The sky is falling! The sky is falling! Hey, Tampa Bay Lightning fans, the sky is falling!
In case you missed it, the Bolts gathered yesterday for media sessions at Amalie Arena, and the big headline to emerge was that Steven Stamkos was disappointed he didn’t have a contract extension heading into the last year of his eight-year deal.
If you think that this means 2023-24 will be one giant farewell tour for the captain, take a deep breath and relax for a moment.
Tampa Bay Lightning: All is well that ends well
Let’s hit the way back machine to 2016. Stamkos didn’t have a contract extension heading into free agency, and everyone assumed he was gone for Toronto.
That didn’t happen. Tampa has since won two Stanley Cups, while Toronto held a borderline parade to finally make it out of the first round of the playoffs.
We fast forward to 2023, and Stamkos made waves yesterday when he stated:
"“To be honest I’ve been disappointed in the lack of talk in that regard. So it was something that I expressed at the end of last year that I wanted to get something done before training camp”"
Stamkos knows what he is doing when he makes that statement, he’s trying to place leverage on Lightning management.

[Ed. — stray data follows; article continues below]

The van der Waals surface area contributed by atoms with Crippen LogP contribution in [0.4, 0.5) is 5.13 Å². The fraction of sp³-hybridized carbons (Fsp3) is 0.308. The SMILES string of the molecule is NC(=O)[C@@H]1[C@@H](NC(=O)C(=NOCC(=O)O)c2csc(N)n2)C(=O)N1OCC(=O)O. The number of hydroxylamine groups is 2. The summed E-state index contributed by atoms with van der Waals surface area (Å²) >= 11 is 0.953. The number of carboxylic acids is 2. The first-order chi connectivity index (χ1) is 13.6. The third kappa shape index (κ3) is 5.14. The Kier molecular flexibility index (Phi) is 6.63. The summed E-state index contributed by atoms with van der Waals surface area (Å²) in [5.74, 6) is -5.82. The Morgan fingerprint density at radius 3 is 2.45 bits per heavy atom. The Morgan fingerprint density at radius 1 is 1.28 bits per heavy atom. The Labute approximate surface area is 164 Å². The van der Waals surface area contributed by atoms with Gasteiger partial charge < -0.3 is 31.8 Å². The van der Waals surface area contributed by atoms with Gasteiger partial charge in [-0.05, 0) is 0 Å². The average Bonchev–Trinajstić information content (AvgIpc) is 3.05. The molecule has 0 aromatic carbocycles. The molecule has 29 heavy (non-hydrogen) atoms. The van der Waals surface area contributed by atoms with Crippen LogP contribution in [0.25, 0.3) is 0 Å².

It also doesn’t mean that he is actually threatening to go anywhere else.
Lightning management needed to prioritize Brandon Hagel first because he was due for a massive pay raise. Whatever the number that Stamkos wants will, in theory, still be in the ballpark of his current $8.5 million deal.
Part of the delay in getting a deal done is also due to Lightning Brass wanting to see the actual salary cap in 2024. For all the bold declarations of salary cap circumvention, these narratives also ignore that the cap has stayed flat these last three seasons, and the Lightning have had some far tougher choices than the rest of the league as a result.
So about that 2024-25 salary cap
The belief right now is that the 2024-25 salary cap will get bumped up to $87.5 million.
As it stands now, the Tampa Bay Lightning have 16 players locked up for next season, leaving Tampa with $12.3 million in total cap space if $87.5 million is the number.
So, if Stamkos were to sign at the $8.5 million rate he has now, that would leave $3.8 million to lock up five players at the league minimum of $775,000.
But, the salary cap also is expected to go up again in 2025 to $92 million.
With creative math, Tampa can make a deal that works.
The margins of the deal will be tight, and Julien BriseBois acknowledged that his job is to keep the team competitive moving forward and not turn into a retirement camp, but Stamkos has stated far too many times he wants to finish his career in Tampa to believe that his statement yesterday was anything more than standard contract negotiations.